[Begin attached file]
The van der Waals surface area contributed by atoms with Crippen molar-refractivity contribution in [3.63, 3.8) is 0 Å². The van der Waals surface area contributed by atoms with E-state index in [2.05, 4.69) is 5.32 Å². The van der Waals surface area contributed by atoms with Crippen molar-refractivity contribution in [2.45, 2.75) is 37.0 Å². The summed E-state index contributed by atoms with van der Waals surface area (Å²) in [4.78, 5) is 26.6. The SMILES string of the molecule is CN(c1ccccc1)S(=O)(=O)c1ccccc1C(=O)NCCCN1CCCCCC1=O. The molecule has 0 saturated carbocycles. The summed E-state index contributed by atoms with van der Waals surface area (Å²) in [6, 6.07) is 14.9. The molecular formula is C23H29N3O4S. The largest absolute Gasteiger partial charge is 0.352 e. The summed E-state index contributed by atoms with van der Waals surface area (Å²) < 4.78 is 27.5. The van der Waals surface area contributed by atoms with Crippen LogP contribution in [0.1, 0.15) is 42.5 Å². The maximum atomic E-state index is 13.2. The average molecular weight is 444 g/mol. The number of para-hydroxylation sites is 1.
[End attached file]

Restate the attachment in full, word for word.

The van der Waals surface area contributed by atoms with Crippen molar-refractivity contribution in [3.63, 3.8) is 0 Å². The van der Waals surface area contributed by atoms with E-state index in [2.05, 4.69) is 5.32 Å². The van der Waals surface area contributed by atoms with Crippen molar-refractivity contribution in [2.45, 2.75) is 37.0 Å². The summed E-state index contributed by atoms with van der Waals surface area (Å²) in [4.78, 5) is 26.6. The SMILES string of the molecule is CN(c1ccccc1)S(=O)(=O)c1ccccc1C(=O)NCCCN1CCCCCC1=O. The molecule has 0 saturated carbocycles. The summed E-state index contributed by atoms with van der Waals surface area (Å²) in [6, 6.07) is 14.9. The molecular formula is C23H29N3O4S. The largest absolute Gasteiger partial charge is 0.352 e. The summed E-state index contributed by atoms with van der Waals surface area (Å²) < 4.78 is 27.5. The van der Waals surface area contributed by atoms with Crippen LogP contribution in [0.1, 0.15) is 42.5 Å². The maximum atomic E-state index is 13.2. The average molecular weight is 444 g/mol. The number of para-hydroxylation sites is 1.